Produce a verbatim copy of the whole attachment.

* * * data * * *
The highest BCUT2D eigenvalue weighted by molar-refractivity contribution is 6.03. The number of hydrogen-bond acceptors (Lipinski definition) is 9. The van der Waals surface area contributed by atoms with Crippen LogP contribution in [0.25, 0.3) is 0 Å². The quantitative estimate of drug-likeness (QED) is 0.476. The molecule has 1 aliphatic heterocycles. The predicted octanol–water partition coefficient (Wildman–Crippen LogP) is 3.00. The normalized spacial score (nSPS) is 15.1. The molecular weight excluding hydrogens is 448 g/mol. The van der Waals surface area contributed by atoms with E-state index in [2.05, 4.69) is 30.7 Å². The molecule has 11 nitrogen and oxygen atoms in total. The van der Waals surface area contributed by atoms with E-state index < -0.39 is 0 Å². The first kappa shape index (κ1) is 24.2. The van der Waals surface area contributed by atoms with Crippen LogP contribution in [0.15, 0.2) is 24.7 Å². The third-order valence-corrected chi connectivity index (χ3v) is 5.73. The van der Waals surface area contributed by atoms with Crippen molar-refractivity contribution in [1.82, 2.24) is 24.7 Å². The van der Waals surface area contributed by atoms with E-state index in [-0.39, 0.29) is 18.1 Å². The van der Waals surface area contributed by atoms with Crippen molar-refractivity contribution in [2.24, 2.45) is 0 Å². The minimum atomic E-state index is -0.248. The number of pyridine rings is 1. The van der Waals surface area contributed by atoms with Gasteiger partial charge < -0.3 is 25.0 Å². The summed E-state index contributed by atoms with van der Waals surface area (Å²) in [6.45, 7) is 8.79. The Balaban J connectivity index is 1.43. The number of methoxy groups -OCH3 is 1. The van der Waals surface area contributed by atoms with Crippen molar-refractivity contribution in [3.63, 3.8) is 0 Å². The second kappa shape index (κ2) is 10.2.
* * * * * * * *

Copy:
The highest BCUT2D eigenvalue weighted by molar-refractivity contribution is 6.03. The number of hydrogen-bond acceptors (Lipinski definition) is 9. The van der Waals surface area contributed by atoms with Crippen LogP contribution in [0.25, 0.3) is 0 Å². The quantitative estimate of drug-likeness (QED) is 0.476. The molecule has 1 aliphatic heterocycles. The predicted octanol–water partition coefficient (Wildman–Crippen LogP) is 3.00. The normalized spacial score (nSPS) is 15.1. The molecular weight excluding hydrogens is 448 g/mol. The van der Waals surface area contributed by atoms with E-state index in [2.05, 4.69) is 30.7 Å². The molecule has 11 nitrogen and oxygen atoms in total. The van der Waals surface area contributed by atoms with E-state index < -0.39 is 0 Å². The first kappa shape index (κ1) is 24.2. The van der Waals surface area contributed by atoms with Crippen LogP contribution in [0.15, 0.2) is 24.7 Å². The third-order valence-corrected chi connectivity index (χ3v) is 5.73. The van der Waals surface area contributed by atoms with Crippen molar-refractivity contribution in [1.82, 2.24) is 24.7 Å². The van der Waals surface area contributed by atoms with E-state index in [-0.39, 0.29) is 18.1 Å². The van der Waals surface area contributed by atoms with Crippen molar-refractivity contribution in [2.24, 2.45) is 0 Å². The minimum atomic E-state index is -0.248. The number of pyridine rings is 1. The van der Waals surface area contributed by atoms with Gasteiger partial charge < -0.3 is 25.0 Å². The summed E-state index contributed by atoms with van der Waals surface area (Å²) in [6.45, 7) is 8.79. The Balaban J connectivity index is 1.43. The number of methoxy groups -OCH3 is 1. The van der Waals surface area contributed by atoms with Crippen molar-refractivity contribution in [3.63, 3.8) is 0 Å². The second kappa shape index (κ2) is 10.2.